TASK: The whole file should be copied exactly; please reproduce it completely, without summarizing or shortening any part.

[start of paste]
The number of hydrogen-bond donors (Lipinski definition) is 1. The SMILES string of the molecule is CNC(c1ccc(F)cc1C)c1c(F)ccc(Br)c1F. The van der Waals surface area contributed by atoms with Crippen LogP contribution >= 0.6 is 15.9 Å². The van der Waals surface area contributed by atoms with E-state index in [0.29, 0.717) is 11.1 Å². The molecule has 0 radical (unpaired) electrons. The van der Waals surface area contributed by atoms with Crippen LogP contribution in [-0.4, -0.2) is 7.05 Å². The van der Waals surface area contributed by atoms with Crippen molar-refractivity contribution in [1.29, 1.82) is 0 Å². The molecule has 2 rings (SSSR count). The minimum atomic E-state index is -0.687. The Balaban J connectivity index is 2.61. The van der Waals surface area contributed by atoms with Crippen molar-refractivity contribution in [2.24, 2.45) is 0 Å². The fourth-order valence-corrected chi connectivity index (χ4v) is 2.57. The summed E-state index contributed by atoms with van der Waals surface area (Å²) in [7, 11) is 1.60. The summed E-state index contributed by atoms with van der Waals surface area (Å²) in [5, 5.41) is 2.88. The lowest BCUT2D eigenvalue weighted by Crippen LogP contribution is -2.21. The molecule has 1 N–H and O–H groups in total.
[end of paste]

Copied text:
The number of hydrogen-bond donors (Lipinski definition) is 1. The SMILES string of the molecule is CNC(c1ccc(F)cc1C)c1c(F)ccc(Br)c1F. The van der Waals surface area contributed by atoms with Crippen LogP contribution >= 0.6 is 15.9 Å². The van der Waals surface area contributed by atoms with E-state index in [0.29, 0.717) is 11.1 Å². The molecule has 0 radical (unpaired) electrons. The van der Waals surface area contributed by atoms with Crippen LogP contribution in [-0.4, -0.2) is 7.05 Å². The van der Waals surface area contributed by atoms with Crippen molar-refractivity contribution in [1.29, 1.82) is 0 Å². The molecule has 2 rings (SSSR count). The minimum atomic E-state index is -0.687. The Balaban J connectivity index is 2.61. The van der Waals surface area contributed by atoms with Crippen molar-refractivity contribution in [2.24, 2.45) is 0 Å². The fourth-order valence-corrected chi connectivity index (χ4v) is 2.57. The summed E-state index contributed by atoms with van der Waals surface area (Å²) in [7, 11) is 1.60. The summed E-state index contributed by atoms with van der Waals surface area (Å²) in [5, 5.41) is 2.88. The lowest BCUT2D eigenvalue weighted by Crippen LogP contribution is -2.21. The molecule has 1 N–H and O–H groups in total.